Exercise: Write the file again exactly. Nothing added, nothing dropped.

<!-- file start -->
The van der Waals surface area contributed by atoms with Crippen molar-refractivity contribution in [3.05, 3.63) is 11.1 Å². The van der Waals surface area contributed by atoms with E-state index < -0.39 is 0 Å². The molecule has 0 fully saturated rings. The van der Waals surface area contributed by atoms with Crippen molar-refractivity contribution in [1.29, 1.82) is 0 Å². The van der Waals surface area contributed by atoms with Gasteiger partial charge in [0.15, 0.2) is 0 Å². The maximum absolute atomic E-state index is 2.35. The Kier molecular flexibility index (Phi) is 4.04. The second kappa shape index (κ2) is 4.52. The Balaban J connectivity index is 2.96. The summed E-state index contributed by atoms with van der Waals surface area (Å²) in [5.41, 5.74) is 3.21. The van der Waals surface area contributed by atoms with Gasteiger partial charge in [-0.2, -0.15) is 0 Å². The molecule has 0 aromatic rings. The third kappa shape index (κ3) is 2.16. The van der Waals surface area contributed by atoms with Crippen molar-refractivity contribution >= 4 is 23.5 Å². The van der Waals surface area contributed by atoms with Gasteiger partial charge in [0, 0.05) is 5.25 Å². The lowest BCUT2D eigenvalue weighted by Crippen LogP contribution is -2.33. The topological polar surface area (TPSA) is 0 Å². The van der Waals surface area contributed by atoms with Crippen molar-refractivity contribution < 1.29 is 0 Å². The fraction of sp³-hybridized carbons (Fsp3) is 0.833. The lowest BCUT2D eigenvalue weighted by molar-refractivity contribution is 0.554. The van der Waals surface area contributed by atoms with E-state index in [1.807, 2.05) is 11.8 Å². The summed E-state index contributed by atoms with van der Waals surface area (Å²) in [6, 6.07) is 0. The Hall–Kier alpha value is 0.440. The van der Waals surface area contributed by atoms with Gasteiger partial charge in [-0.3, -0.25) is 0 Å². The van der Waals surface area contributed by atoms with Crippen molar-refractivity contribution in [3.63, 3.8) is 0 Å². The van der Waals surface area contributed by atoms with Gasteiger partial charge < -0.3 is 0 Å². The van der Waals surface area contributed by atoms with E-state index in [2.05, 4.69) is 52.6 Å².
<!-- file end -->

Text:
The van der Waals surface area contributed by atoms with Crippen molar-refractivity contribution in [3.05, 3.63) is 11.1 Å². The van der Waals surface area contributed by atoms with E-state index < -0.39 is 0 Å². The molecule has 0 fully saturated rings. The van der Waals surface area contributed by atoms with Crippen molar-refractivity contribution in [1.29, 1.82) is 0 Å². The van der Waals surface area contributed by atoms with Gasteiger partial charge in [0.15, 0.2) is 0 Å². The maximum absolute atomic E-state index is 2.35. The Kier molecular flexibility index (Phi) is 4.04. The second kappa shape index (κ2) is 4.52. The Balaban J connectivity index is 2.96. The summed E-state index contributed by atoms with van der Waals surface area (Å²) in [5.41, 5.74) is 3.21. The van der Waals surface area contributed by atoms with Gasteiger partial charge in [-0.2, -0.15) is 0 Å². The molecule has 0 aromatic rings. The third kappa shape index (κ3) is 2.16. The van der Waals surface area contributed by atoms with Crippen molar-refractivity contribution >= 4 is 23.5 Å². The van der Waals surface area contributed by atoms with Gasteiger partial charge in [0, 0.05) is 5.25 Å². The lowest BCUT2D eigenvalue weighted by Crippen LogP contribution is -2.33. The topological polar surface area (TPSA) is 0 Å². The van der Waals surface area contributed by atoms with Crippen molar-refractivity contribution < 1.29 is 0 Å². The fraction of sp³-hybridized carbons (Fsp3) is 0.833. The lowest BCUT2D eigenvalue weighted by molar-refractivity contribution is 0.554. The van der Waals surface area contributed by atoms with E-state index in [1.807, 2.05) is 11.8 Å². The summed E-state index contributed by atoms with van der Waals surface area (Å²) in [6, 6.07) is 0. The Hall–Kier alpha value is 0.440. The van der Waals surface area contributed by atoms with Gasteiger partial charge in [-0.3, -0.25) is 0 Å². The van der Waals surface area contributed by atoms with Crippen molar-refractivity contribution in [3.63, 3.8) is 0 Å². The van der Waals surface area contributed by atoms with Gasteiger partial charge < -0.3 is 0 Å². The van der Waals surface area contributed by atoms with E-state index in [2.05, 4.69) is 52.6 Å².